In the near future, consumers who want their home loans insured by the FHA will have to pay 20 percent of their mortgage agreement as a down payment, according to a report from Bloomberg News. However, many financial experts say that the size of a down payment is in no way indicative of future default risk, and the new rule could keep otherwise creditworthy consumers from buying homes.
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“This definition has the potential to create false- positive situations,” Acting Federal Housing Administration Commissioner Bob Ryan told lawmakers, according to the news source.
Originally, the rule was designed to ensure that banks issuing these home loans retained enough risk of their own to prevent another mortgage crisis, the report said. However, the quality of a loan is often the result of the approved borrower’s credit history rather than the size of their down payment. FHA-backed home loans with 5 percent down payments from borrowers with poor borrowing records perform “significantly worse” than similar loans to those with better credit.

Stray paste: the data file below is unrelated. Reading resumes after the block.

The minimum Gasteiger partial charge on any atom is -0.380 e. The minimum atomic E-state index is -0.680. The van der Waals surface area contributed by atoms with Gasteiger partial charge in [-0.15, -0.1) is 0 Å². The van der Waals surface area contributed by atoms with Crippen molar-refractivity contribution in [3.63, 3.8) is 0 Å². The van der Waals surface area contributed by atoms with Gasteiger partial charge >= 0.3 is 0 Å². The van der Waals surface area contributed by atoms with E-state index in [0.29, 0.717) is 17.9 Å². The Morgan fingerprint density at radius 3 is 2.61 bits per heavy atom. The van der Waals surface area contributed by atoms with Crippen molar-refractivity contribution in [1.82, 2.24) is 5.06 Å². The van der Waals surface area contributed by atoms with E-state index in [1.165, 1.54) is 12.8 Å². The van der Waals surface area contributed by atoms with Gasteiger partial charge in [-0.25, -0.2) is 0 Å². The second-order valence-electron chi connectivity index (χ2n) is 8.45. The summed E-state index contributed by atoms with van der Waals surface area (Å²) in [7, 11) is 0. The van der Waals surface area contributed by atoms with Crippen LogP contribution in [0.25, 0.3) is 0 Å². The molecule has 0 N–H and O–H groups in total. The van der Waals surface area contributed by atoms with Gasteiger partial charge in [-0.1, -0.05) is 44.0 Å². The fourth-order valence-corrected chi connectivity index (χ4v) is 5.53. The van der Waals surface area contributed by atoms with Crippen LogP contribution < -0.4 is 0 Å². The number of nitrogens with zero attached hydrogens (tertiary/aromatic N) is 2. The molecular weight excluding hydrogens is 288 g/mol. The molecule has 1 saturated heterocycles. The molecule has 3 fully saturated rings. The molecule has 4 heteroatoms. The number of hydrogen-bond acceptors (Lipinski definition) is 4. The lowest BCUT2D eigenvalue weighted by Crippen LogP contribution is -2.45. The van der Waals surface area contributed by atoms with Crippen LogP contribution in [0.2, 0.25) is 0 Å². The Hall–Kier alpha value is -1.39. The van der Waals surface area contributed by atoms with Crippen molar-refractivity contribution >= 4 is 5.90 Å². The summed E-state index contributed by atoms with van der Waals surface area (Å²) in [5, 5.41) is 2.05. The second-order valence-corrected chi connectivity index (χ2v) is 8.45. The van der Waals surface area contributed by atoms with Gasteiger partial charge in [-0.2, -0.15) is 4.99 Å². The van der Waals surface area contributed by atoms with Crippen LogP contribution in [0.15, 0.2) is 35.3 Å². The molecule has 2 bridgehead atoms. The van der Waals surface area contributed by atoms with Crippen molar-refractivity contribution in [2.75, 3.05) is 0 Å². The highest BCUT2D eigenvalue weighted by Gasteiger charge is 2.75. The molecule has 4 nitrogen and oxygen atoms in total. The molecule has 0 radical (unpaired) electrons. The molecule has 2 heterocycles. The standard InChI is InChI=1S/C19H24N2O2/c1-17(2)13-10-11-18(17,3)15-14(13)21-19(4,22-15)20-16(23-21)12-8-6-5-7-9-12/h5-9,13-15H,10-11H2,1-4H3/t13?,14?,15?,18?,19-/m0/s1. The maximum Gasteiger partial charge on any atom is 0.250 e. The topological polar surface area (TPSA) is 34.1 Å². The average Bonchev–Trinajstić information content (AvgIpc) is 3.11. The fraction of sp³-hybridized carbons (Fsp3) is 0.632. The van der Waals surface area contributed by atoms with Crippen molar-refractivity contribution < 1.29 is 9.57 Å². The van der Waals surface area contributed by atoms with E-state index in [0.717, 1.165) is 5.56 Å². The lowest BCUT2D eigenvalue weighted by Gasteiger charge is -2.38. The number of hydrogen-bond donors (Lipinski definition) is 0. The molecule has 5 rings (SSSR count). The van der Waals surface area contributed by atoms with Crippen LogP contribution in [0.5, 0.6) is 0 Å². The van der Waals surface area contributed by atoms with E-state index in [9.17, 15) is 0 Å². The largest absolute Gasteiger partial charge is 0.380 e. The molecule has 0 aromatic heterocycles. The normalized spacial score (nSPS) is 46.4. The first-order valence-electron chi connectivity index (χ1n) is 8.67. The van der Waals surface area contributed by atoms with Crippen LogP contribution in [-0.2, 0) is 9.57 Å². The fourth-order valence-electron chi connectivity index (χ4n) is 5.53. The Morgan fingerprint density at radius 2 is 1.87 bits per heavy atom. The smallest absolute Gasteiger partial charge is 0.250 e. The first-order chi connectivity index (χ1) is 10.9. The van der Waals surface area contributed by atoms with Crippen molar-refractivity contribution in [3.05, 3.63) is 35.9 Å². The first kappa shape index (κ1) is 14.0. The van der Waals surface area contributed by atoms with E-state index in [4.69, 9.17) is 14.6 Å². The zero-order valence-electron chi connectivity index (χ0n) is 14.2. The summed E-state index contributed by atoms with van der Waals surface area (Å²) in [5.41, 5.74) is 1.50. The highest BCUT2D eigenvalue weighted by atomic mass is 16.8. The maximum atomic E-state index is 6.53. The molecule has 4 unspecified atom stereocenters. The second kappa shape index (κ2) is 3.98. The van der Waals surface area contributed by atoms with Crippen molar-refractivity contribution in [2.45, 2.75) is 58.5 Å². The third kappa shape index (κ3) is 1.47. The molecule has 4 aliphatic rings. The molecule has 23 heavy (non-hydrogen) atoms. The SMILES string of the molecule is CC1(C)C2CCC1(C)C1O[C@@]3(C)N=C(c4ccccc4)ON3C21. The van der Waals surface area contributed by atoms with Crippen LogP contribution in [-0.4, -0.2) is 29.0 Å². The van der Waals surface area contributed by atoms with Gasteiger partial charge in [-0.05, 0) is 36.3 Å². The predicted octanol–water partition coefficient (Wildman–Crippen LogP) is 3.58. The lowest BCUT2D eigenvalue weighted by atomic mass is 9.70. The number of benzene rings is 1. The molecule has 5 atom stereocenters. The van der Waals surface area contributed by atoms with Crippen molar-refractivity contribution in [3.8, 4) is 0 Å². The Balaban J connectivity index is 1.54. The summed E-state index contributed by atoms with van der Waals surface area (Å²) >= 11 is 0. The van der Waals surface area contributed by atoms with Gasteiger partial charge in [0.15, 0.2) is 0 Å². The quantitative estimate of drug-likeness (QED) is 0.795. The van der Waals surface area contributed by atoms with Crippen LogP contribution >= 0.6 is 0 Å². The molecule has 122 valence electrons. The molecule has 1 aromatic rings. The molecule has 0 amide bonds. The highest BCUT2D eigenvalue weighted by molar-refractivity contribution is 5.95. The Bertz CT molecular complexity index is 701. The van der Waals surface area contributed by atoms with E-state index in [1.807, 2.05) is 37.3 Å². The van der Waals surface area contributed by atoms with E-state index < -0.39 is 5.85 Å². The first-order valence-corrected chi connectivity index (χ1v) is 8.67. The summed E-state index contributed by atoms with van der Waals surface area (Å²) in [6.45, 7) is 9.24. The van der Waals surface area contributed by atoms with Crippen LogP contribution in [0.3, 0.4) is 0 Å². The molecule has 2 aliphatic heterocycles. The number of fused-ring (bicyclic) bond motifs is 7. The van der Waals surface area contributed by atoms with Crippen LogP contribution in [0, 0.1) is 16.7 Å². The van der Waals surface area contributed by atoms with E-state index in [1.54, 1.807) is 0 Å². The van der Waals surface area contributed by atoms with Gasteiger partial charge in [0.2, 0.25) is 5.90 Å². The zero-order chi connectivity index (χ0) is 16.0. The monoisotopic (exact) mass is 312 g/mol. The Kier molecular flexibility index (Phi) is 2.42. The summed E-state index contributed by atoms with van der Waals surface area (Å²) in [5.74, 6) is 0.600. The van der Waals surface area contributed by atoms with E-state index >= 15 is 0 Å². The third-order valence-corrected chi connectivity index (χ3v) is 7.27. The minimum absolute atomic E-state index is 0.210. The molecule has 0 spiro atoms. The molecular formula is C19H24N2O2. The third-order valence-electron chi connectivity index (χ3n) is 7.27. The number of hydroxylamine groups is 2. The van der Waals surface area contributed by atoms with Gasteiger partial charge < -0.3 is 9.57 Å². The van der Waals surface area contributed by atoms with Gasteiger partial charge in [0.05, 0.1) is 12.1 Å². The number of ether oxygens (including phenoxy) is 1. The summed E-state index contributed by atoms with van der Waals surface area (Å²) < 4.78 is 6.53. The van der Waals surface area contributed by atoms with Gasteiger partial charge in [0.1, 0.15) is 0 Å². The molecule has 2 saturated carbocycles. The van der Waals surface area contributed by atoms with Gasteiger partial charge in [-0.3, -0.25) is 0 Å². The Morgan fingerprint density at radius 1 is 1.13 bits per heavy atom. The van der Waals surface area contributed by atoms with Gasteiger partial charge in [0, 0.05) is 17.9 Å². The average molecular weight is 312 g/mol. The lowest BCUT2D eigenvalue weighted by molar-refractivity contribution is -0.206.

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One reason for the mortgage meltdown was that too many home loans were extended to subprime borrowers who could not afford to pay them.